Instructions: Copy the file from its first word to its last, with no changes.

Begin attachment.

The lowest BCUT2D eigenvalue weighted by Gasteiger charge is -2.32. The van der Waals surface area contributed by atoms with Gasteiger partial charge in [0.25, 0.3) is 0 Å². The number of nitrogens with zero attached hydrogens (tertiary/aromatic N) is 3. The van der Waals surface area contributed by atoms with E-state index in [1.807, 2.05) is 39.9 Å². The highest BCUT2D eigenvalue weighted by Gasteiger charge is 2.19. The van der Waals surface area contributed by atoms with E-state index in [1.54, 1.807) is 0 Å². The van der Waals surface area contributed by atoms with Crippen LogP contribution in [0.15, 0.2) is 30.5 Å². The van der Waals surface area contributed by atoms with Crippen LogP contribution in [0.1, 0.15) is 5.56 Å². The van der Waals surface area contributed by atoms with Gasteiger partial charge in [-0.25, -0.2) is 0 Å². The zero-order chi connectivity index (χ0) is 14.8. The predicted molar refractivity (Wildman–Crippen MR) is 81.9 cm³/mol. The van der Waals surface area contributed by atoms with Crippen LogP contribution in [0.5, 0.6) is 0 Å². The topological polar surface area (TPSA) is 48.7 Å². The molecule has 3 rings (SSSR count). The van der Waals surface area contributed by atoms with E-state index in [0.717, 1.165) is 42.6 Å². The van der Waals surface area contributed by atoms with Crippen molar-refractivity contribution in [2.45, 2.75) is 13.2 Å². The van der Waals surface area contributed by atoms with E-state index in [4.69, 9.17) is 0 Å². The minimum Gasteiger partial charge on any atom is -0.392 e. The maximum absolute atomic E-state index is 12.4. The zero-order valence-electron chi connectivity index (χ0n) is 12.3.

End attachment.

The lowest BCUT2D eigenvalue weighted by Gasteiger charge is -2.32. The van der Waals surface area contributed by atoms with Gasteiger partial charge in [0.25, 0.3) is 0 Å². The number of nitrogens with zero attached hydrogens (tertiary/aromatic N) is 3. The van der Waals surface area contributed by atoms with E-state index in [1.807, 2.05) is 39.9 Å². The highest BCUT2D eigenvalue weighted by Gasteiger charge is 2.19. The van der Waals surface area contributed by atoms with E-state index in [1.54, 1.807) is 0 Å². The van der Waals surface area contributed by atoms with Crippen LogP contribution in [0.15, 0.2) is 30.5 Å². The van der Waals surface area contributed by atoms with Crippen LogP contribution in [0.1, 0.15) is 5.56 Å². The van der Waals surface area contributed by atoms with Gasteiger partial charge in [-0.25, -0.2) is 0 Å². The zero-order chi connectivity index (χ0) is 14.8. The predicted molar refractivity (Wildman–Crippen MR) is 81.9 cm³/mol. The van der Waals surface area contributed by atoms with Crippen LogP contribution in [0.5, 0.6) is 0 Å². The topological polar surface area (TPSA) is 48.7 Å². The molecule has 3 rings (SSSR count). The van der Waals surface area contributed by atoms with E-state index in [0.717, 1.165) is 42.6 Å². The van der Waals surface area contributed by atoms with Crippen molar-refractivity contribution in [2.45, 2.75) is 13.2 Å². The van der Waals surface area contributed by atoms with E-state index in [4.69, 9.17) is 0 Å². The minimum Gasteiger partial charge on any atom is -0.392 e. The maximum absolute atomic E-state index is 12.4. The zero-order valence-electron chi connectivity index (χ0n) is 12.3.